Building relationships with students, going beyond the interest forms
Updated: Apr 9, 2019
In this guest post Rebecca Krupp shares about the impact of forming relationships with students can have in a classroom. As a recent college graduate, life has been exciting and busy! But even though I completed my student teaching, I will never forget the lessons I learned there. In fact, as I look back, I am realizing that I probably learned more from the experience than the students learned from me!
One element of teaching I was able to really dig into was forming relationships with students.
Most times when we talk about forming relationships, the advice we get is all about getting to know students, asking them questions, and learning alongside them. We talk about interest forms and get-to-know-you games and going to their extra-curricular activities. But in my first student teaching placement, I was in a classroom of kindergarten – 2nd grade students diagnosed with autism. They were smart, sweet, funny, and so honest! And because most of them were nonverbal, they used ASL or communication devices to talk with us.
There was one student in particular I know I will never forget. Along with communication devices, my cooperating teacher and I were encouraging our students to use ASL. We had a sign of the week that we practiced with them, and we tried to sign as we talked. Despite the supports, this student was having trouble communicating his needs and wants to us. I worked one-on-one with him often, and had learned a little of his unique ways of communicating.
One day, he was throwing food at lunch, so we helped him clean up and went to the sensory room. I knew he hadn’t had much to eat, and I could tell he was upset. While signing “eat”, I asked him if he wanted to eat. He watched me, then tried to leave the room. I stood in between him and the door, and asked again. We repeated this interaction a few times and I could see his frustration rising, but just as I was about to give up, he looked me right in the eyes, and angrily signed “eat”. I was stunned and overjoyed. It was the first word he had said during my time there!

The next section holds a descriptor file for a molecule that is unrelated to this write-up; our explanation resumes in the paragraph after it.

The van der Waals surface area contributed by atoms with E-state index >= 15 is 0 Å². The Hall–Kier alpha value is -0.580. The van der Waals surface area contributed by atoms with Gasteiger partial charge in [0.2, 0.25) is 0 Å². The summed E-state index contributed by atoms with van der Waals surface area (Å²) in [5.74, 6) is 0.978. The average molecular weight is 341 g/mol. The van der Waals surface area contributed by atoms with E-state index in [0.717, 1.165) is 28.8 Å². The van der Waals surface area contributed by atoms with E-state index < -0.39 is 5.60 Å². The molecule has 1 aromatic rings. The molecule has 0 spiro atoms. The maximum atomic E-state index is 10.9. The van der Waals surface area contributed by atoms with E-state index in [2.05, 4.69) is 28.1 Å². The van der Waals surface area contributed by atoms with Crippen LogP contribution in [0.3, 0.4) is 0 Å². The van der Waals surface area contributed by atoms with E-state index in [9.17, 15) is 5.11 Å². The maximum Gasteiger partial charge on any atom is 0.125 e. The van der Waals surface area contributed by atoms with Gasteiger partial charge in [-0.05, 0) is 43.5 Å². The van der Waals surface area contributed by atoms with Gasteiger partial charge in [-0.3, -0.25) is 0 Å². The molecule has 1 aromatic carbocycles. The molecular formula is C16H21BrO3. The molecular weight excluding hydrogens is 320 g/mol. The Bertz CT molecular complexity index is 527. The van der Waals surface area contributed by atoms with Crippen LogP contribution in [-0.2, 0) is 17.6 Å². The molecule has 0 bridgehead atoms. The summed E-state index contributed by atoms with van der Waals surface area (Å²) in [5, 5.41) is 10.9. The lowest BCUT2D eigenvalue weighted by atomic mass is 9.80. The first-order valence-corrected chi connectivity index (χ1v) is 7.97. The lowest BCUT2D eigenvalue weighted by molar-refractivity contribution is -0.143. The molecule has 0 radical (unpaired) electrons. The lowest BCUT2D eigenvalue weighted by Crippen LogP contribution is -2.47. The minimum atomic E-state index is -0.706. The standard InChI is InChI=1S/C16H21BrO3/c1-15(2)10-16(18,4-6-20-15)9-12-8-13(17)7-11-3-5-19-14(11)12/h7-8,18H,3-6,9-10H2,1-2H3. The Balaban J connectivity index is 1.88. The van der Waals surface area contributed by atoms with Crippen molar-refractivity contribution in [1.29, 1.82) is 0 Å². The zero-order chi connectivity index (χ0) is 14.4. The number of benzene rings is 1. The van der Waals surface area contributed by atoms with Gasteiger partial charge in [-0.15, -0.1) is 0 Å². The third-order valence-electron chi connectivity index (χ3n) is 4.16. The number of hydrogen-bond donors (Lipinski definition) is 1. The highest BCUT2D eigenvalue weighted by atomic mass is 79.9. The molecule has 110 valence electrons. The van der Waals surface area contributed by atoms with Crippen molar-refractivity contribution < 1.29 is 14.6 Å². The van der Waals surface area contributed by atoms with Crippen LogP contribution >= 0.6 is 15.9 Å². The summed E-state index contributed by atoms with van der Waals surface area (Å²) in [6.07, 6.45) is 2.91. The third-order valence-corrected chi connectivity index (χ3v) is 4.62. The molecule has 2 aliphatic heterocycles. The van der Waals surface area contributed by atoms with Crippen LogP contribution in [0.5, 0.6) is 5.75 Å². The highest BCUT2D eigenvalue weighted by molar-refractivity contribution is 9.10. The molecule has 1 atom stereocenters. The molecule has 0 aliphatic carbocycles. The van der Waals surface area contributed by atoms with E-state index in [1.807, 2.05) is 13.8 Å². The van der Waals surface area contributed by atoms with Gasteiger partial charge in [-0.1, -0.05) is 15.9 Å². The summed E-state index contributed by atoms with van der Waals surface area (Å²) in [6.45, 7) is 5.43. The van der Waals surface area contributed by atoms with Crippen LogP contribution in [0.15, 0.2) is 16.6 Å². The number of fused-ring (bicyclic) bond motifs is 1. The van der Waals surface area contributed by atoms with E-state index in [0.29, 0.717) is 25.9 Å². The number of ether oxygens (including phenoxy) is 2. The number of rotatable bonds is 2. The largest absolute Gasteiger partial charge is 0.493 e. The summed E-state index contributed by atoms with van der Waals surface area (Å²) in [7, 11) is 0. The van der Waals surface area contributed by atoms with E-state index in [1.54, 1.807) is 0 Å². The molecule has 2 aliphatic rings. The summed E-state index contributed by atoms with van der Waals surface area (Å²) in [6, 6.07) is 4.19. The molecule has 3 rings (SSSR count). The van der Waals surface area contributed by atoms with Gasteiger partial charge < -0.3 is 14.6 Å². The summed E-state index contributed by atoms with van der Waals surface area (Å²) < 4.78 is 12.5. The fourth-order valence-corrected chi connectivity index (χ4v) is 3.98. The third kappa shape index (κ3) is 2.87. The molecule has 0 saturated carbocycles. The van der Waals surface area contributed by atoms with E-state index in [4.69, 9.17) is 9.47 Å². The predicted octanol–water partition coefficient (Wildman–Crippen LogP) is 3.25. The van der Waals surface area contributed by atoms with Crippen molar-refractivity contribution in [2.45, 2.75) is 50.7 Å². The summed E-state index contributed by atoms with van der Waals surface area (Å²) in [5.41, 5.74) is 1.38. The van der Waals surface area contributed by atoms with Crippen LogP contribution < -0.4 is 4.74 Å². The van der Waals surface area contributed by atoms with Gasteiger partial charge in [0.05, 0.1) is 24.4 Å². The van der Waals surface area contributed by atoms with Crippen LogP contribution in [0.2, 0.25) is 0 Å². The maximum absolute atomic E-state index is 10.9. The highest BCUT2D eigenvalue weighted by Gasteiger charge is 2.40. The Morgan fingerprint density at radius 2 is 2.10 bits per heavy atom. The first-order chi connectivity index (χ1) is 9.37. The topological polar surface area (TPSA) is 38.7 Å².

We went back to the lunch room and I gave him something to eat. When he had finished, he looked at me and signed “eat”, so I gave him more. As I did, I watched the ah-ha moment for him. From that day forward, he and I had a deeper relationship. He trusted me, and would come to me when others were struggling to understand him. He would take a risk and attempt challenging tasks I gave him. He cautiously signed to other teachers, and slowly grew his vocabulary. Once he knew we were listening, once he trusted that his voice had value, he blossomed.
The lesson I learned from that student is simple. Knowing you are heard is powerful. So when you’re looking for genuine ways to get to know your students, listen. Communication is the key to any healthy relationship, and I guarantee you they have a lot to say.
Rebecca has her degree in elementary and special education from Grove City College. Her favorite color is brown, and she loves the mountains. She is the founder of @thegeniuscorps, a program for middle school students that partners local colleges and universities with middle schools to provide high quality, accessible science experiences that help students realize and develop their potential.
Wow I don't know about you but this story is powerful and beautiful. How have you listened, really listened to your students today? this week? this month? Did you have a similar experience as Rebecca? How can you work to encourage students to trust and share with you?